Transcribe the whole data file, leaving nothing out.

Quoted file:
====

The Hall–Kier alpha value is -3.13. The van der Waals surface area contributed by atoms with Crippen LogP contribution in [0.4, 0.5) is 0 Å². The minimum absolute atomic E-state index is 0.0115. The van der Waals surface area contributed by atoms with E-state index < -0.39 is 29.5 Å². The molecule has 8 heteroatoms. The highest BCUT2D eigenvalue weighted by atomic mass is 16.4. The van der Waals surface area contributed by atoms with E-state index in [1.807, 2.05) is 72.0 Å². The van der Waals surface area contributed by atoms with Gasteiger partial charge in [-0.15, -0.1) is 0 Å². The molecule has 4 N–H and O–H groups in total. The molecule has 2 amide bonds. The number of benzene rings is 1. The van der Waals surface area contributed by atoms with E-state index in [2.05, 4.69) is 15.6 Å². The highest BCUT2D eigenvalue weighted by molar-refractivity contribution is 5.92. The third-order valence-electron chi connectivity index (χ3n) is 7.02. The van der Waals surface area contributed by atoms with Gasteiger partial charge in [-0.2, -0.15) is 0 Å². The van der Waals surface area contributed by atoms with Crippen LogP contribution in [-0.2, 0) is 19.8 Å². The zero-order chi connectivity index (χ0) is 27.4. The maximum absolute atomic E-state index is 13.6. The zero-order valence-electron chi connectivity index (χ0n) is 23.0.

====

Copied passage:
The Hall–Kier alpha value is -3.13. The van der Waals surface area contributed by atoms with Crippen LogP contribution in [0.4, 0.5) is 0 Å². The minimum absolute atomic E-state index is 0.0115. The van der Waals surface area contributed by atoms with E-state index < -0.39 is 29.5 Å². The molecule has 8 heteroatoms. The highest BCUT2D eigenvalue weighted by atomic mass is 16.4. The van der Waals surface area contributed by atoms with E-state index in [1.807, 2.05) is 72.0 Å². The van der Waals surface area contributed by atoms with Gasteiger partial charge in [-0.15, -0.1) is 0 Å². The molecule has 4 N–H and O–H groups in total. The molecule has 2 amide bonds. The number of benzene rings is 1. The van der Waals surface area contributed by atoms with E-state index in [2.05, 4.69) is 15.6 Å². The highest BCUT2D eigenvalue weighted by molar-refractivity contribution is 5.92. The third-order valence-electron chi connectivity index (χ3n) is 7.02. The van der Waals surface area contributed by atoms with Gasteiger partial charge in [-0.2, -0.15) is 0 Å². The van der Waals surface area contributed by atoms with Crippen LogP contribution in [-0.2, 0) is 19.8 Å². The zero-order chi connectivity index (χ0) is 27.4. The maximum absolute atomic E-state index is 13.6. The zero-order valence-electron chi connectivity index (χ0n) is 23.0.